By Jamie Bryson
In Professor Henry Patterson’s article in today’s Newsletter he fundamentally misunderstands Article 6 of the Acts of Union. He does so with admirable confidence, but given his fundamental understanding is fatally flawed, all that flows from it is equally erroneous.
Professor Patterson, following the deceptive efforts of some in the DUP who are trying to avoid their commitments, appears to be now seeking to extract from Article 6 some form of subjective guarantee, which is seemingly detached from the legal text of Article 6 itself.
Put simply, Professor Patterson studiously and tellingly avoids engaging with the most obvious issue arising from this proposition: if the ‘guarantee’ of Article 6- which he says “is a good thing”- isn’t that which is guaranteed in the legal text of Article 6, then what is it?
There is no answer to that, and it exposes the deceptive nature of seeking to create an escape hatch from the clear and unequivocal commitments the DUP have made.
Article 6 of the Acts of Union is part of the Constitution of the United Kingdom. It can also accurately, but more modestly, be described as a twin provision found in an Act of the Parliament of Ireland and in an Act of the Parliament of Great Britain.
To analyse this provision properly it is necessary both to read it and understand it. Is it possible that Henry Patterson has done neither of these things? It seems probable that he has not done both.
When he complains of a ‘legalistic’ reading of Article VI, I simply point out that we are talking about law – constitutional law – and suggest that a close an attentive reading, a legalistic reading if you will, is exactly what is required if we are not to drift away from this fundamental guarantee.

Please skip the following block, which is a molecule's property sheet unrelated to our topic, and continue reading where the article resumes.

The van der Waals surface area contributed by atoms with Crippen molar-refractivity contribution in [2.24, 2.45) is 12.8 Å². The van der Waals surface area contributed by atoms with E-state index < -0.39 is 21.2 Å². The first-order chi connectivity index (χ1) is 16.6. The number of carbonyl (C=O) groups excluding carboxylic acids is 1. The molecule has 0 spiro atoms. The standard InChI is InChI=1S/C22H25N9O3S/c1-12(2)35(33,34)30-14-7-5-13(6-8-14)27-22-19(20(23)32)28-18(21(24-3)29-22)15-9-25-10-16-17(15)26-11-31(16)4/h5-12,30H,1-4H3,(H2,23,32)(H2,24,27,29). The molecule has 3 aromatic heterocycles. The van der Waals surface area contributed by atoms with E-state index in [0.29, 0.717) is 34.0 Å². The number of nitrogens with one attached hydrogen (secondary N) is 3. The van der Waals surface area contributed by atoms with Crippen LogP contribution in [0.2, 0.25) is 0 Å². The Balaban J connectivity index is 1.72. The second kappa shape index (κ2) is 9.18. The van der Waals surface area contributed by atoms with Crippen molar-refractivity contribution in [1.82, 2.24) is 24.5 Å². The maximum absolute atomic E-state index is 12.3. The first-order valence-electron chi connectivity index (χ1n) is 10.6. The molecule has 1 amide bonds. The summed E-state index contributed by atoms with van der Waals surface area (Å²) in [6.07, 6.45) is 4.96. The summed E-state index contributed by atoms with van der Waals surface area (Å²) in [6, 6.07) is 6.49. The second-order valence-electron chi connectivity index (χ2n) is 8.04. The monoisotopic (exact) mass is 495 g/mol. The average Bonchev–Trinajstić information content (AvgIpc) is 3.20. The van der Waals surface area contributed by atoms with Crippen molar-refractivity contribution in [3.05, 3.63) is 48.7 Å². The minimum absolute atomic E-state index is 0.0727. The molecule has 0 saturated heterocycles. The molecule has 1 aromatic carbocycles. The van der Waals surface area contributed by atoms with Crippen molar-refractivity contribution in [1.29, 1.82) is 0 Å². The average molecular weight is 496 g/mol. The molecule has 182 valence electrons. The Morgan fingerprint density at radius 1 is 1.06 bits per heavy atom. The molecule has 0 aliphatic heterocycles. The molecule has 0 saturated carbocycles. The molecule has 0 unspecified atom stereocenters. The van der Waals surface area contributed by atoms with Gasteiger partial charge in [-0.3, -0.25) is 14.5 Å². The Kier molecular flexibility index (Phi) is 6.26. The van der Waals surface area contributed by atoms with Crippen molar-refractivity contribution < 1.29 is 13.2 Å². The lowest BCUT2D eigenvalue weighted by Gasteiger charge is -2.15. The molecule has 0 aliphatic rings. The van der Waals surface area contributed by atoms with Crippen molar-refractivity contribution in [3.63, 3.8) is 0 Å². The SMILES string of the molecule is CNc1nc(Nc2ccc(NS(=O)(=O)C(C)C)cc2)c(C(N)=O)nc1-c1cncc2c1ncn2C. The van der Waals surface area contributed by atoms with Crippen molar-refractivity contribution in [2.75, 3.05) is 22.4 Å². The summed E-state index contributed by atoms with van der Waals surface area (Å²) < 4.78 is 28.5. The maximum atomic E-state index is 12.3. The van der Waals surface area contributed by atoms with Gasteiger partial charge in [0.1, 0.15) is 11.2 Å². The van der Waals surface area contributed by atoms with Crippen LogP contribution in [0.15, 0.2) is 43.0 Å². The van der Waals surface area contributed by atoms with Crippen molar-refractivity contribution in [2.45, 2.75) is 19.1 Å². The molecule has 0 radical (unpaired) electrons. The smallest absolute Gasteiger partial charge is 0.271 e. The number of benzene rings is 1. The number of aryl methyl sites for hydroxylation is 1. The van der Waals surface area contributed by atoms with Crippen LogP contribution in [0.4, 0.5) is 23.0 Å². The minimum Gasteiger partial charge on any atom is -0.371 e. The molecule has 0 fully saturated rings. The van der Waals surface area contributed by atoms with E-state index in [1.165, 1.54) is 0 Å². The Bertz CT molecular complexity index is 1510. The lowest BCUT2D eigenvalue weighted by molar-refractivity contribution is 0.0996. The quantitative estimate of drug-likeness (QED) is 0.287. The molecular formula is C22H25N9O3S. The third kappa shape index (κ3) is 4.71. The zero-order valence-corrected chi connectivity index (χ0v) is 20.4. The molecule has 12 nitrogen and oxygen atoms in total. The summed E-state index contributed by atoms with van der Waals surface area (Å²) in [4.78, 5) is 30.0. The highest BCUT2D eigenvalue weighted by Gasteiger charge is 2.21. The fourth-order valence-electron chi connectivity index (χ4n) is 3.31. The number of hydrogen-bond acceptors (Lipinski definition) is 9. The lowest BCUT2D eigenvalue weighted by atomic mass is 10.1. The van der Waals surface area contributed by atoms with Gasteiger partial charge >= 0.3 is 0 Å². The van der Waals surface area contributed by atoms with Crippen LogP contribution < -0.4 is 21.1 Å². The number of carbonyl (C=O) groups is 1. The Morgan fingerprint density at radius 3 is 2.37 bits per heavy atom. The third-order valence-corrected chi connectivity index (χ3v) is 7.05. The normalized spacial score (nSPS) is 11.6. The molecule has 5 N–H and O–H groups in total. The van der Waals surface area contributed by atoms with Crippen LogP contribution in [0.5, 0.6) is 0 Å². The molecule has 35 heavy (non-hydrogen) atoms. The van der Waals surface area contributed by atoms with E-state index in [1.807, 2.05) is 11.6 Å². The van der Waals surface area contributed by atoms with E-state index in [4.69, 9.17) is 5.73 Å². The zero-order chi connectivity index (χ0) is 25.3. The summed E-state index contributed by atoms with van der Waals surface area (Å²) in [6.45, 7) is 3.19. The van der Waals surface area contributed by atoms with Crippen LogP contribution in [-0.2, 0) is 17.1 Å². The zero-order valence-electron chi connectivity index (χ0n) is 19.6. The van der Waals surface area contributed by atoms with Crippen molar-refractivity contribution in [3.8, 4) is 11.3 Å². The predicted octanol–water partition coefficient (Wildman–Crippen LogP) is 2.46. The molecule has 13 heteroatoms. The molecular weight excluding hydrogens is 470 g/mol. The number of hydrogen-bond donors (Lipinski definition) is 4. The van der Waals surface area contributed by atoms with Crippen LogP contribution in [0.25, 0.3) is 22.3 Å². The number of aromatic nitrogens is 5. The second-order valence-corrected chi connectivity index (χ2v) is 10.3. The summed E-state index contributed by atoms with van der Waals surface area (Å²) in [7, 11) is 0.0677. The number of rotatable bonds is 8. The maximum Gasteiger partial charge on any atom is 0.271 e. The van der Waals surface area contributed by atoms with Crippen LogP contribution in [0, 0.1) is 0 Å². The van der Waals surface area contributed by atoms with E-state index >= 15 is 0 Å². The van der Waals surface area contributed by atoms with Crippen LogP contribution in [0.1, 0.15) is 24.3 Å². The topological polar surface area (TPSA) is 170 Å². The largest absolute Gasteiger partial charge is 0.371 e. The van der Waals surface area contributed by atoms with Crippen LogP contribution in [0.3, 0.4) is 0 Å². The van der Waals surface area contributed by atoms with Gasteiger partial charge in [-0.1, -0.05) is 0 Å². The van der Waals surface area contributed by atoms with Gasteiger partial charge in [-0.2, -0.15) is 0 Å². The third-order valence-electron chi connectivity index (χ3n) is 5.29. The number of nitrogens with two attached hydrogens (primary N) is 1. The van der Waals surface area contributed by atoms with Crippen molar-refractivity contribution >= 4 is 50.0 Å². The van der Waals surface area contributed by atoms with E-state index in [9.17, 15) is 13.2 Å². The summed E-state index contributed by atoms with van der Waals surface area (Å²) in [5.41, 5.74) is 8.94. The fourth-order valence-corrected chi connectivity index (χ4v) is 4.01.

Nothing in the Acts of Union 1800 (and Article VI in particular) ever required a colourless homogeneity between Ireland and Great Britain, any more that such a homogeneity was required by the Scottish Union of 1707.
Nothing in the Government of Ireland Act 1920 offended the Acts of Union, and – to reach further back – nothing in the different measures for Ireland, for example, in relation to land, enacted by Parliament offended the Acts of Union.
One creation of the Acts of Union – the unification of the established Church of England and the established Church of Ireland – was specifically repealed by the Irish Church Act 1869.
Henry Patterson’s fundamental mistake is – strangely perhaps – to see too much in Article VI. Article VI is not about some general commitment to equal treatment in socio-economic matters. Article VI provides that Great Britain and Northern Ireland shall be on an equal footing as to trade.
We do not know if the various measures that Professor Patterson cites would have survived a legal challenge because none was apparently made but we do know that none of these measures subjected Northern Ireland (as the Protocol does) to laws made outside the United Kingdom. We do know that none of these measures put Northern Ireland into a different customs area than the rest of the United Kingdom (as the Protocol does) and we know that none of these measures, or any other measure historically, put a customs barrier between Northern Ireland and Great Britain.